“Give a man a fish, and you feed him for a day. Teach a man to fish, and you feed him for a lifetime.” That’s how it goes, right? No one talks about what happens when you give a woman a fish.
I walked into Petco recently with every intention of getting lost among the aisles of animals and jokingly asking my mom if I can have one. Childish, I know, but it felt good to be childish for a min- ute. My mom rarely takes my animal-requests to heart because there is always a new animal that I would love to have and money could never keep up with my love for animals. After being knocked back into the rhythm of classes and buried by readings, it felt good to think that a fish could brighten my week. I did my research for fun and came home prepared to make a small, seemingly-hopeless case to my mom on why a fish would enhance my college living. Shockingly, I found myself looking at the Betta fish longingly when my mom said yes.
Don’t be fooled by the tiny, inhumane plastic cups that these fish are sold in. There is nothing simple about these fish. I looked among the cups that Petco had neatly filed them away in and noticed that most were laying on the side of the cup and others were floating questionably near the surface. I felt sick knowing it wouldn’t be long before these fish die in their cup that can hardly fit their long fins or in a bowl that can hardly contain a gallon of water. Still, I was on a mission to save just one.
I brought the fish that seemed the most lively home with me and named him Poseidon after the god of the sea. Poe, as I have nicknamed him, has high hopes attached to his name just as I have high hopes for his survival in my care. Although he will most likely live only 1.5-3 years (like most Bettas are expected to do), I find myself wondering what it must be like to exist on this earth as a commercialized and domesticated creature.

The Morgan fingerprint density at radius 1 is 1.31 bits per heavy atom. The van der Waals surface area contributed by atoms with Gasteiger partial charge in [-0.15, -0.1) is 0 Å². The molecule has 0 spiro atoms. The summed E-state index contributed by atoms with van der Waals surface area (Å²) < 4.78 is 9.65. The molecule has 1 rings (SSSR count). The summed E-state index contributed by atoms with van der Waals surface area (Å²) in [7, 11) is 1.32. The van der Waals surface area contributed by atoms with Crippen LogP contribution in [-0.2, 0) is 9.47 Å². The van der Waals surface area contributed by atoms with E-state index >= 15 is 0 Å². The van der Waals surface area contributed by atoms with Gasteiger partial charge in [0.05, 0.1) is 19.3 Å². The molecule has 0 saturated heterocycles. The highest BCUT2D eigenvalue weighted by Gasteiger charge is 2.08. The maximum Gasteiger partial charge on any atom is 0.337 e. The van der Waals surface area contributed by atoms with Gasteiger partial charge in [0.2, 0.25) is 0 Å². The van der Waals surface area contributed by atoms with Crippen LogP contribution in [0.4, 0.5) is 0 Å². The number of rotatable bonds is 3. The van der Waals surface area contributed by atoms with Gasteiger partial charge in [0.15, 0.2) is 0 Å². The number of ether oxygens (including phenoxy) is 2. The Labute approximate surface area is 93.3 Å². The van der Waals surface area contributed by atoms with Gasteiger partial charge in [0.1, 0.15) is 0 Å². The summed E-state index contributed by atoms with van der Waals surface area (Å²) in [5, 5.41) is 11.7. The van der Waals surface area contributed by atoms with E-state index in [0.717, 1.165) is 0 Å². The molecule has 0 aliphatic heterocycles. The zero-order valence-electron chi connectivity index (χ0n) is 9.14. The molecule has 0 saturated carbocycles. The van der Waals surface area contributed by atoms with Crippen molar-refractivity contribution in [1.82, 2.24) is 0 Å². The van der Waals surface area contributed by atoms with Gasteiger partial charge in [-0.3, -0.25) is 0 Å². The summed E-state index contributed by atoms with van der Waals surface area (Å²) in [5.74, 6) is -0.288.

My fish eats and swims. That is his life. Poe makes puffy faces at his reflection on the tank, swims over occasionally to see what I am reading, looks at who I am talking to when I Skype and lounges on the rubber ledge of the heater when he feels tired. He’s cute, but he doesn’t do too much. So why am I writing about him? Why does the tiny life of my fish matter? It probably doesn’t to you. This may seem like a waste of room and ink on this page. At least, to you it may. Still, when I go home after a long day and check what Poe is doing as he observes what I am doing, I can assure you the experience is the most rewarding part of some days. I can promise you that life is better with a Betta.